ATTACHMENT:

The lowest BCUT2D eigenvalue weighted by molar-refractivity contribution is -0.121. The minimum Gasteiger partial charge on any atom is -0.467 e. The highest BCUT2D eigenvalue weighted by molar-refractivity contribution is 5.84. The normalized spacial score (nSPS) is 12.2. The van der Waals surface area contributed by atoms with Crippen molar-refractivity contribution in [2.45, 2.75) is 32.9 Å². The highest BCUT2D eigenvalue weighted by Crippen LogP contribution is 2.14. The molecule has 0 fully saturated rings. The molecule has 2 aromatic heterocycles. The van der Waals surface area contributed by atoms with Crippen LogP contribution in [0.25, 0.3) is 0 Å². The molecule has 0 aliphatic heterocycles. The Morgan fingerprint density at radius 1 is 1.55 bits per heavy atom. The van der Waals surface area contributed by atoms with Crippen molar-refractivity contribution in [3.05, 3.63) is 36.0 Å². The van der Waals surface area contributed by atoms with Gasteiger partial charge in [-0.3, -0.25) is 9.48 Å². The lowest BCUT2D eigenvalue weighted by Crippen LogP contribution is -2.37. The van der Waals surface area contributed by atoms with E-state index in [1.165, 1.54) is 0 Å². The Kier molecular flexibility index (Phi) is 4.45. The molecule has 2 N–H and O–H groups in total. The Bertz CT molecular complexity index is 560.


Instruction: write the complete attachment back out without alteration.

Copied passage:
The lowest BCUT2D eigenvalue weighted by molar-refractivity contribution is -0.121. The minimum Gasteiger partial charge on any atom is -0.467 e. The highest BCUT2D eigenvalue weighted by molar-refractivity contribution is 5.84. The normalized spacial score (nSPS) is 12.2. The van der Waals surface area contributed by atoms with Crippen molar-refractivity contribution in [2.45, 2.75) is 32.9 Å². The highest BCUT2D eigenvalue weighted by Crippen LogP contribution is 2.14. The molecule has 0 fully saturated rings. The molecule has 2 aromatic heterocycles. The van der Waals surface area contributed by atoms with Crippen LogP contribution in [0.25, 0.3) is 0 Å². The molecule has 0 aliphatic heterocycles. The Morgan fingerprint density at radius 1 is 1.55 bits per heavy atom. The van der Waals surface area contributed by atoms with Crippen molar-refractivity contribution in [3.05, 3.63) is 36.0 Å². The van der Waals surface area contributed by atoms with Gasteiger partial charge in [-0.3, -0.25) is 9.48 Å². The lowest BCUT2D eigenvalue weighted by Crippen LogP contribution is -2.37. The van der Waals surface area contributed by atoms with E-state index in [1.165, 1.54) is 0 Å². The Kier molecular flexibility index (Phi) is 4.45. The molecule has 2 N–H and O–H groups in total. The Bertz CT molecular complexity index is 560.